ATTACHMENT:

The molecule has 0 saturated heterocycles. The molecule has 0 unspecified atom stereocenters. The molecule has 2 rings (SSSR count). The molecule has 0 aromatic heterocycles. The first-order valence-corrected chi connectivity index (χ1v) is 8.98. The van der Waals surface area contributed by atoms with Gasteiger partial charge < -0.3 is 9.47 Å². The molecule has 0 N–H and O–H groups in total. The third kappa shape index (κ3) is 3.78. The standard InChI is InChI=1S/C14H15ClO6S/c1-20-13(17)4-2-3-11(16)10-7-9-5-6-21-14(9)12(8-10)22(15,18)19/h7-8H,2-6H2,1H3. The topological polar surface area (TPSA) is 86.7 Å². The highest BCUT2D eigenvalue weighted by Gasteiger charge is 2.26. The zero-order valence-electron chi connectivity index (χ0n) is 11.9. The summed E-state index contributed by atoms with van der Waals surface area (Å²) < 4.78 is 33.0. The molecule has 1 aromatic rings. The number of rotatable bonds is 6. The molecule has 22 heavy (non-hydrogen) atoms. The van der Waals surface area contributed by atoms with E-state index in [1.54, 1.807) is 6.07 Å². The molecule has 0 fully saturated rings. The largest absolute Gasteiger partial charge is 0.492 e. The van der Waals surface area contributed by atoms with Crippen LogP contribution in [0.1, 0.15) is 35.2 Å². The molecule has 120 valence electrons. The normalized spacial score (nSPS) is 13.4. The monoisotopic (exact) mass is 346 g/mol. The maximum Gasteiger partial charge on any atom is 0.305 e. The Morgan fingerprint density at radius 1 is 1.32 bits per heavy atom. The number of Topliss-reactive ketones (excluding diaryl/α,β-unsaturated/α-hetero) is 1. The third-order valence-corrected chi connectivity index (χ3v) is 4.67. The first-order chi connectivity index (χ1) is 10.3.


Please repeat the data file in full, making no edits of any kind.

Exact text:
The molecule has 0 saturated heterocycles. The molecule has 0 unspecified atom stereocenters. The molecule has 2 rings (SSSR count). The molecule has 0 aromatic heterocycles. The first-order valence-corrected chi connectivity index (χ1v) is 8.98. The van der Waals surface area contributed by atoms with Gasteiger partial charge < -0.3 is 9.47 Å². The molecule has 0 N–H and O–H groups in total. The third kappa shape index (κ3) is 3.78. The standard InChI is InChI=1S/C14H15ClO6S/c1-20-13(17)4-2-3-11(16)10-7-9-5-6-21-14(9)12(8-10)22(15,18)19/h7-8H,2-6H2,1H3. The topological polar surface area (TPSA) is 86.7 Å². The highest BCUT2D eigenvalue weighted by Gasteiger charge is 2.26. The zero-order valence-electron chi connectivity index (χ0n) is 11.9. The summed E-state index contributed by atoms with van der Waals surface area (Å²) < 4.78 is 33.0. The molecule has 1 aromatic rings. The number of rotatable bonds is 6. The molecule has 22 heavy (non-hydrogen) atoms. The van der Waals surface area contributed by atoms with E-state index in [1.54, 1.807) is 6.07 Å². The molecule has 0 fully saturated rings. The largest absolute Gasteiger partial charge is 0.492 e. The van der Waals surface area contributed by atoms with Crippen LogP contribution in [0.1, 0.15) is 35.2 Å². The molecule has 120 valence electrons. The normalized spacial score (nSPS) is 13.4. The monoisotopic (exact) mass is 346 g/mol. The maximum Gasteiger partial charge on any atom is 0.305 e. The Morgan fingerprint density at radius 1 is 1.32 bits per heavy atom. The number of Topliss-reactive ketones (excluding diaryl/α,β-unsaturated/α-hetero) is 1. The third-order valence-corrected chi connectivity index (χ3v) is 4.67. The first-order chi connectivity index (χ1) is 10.3.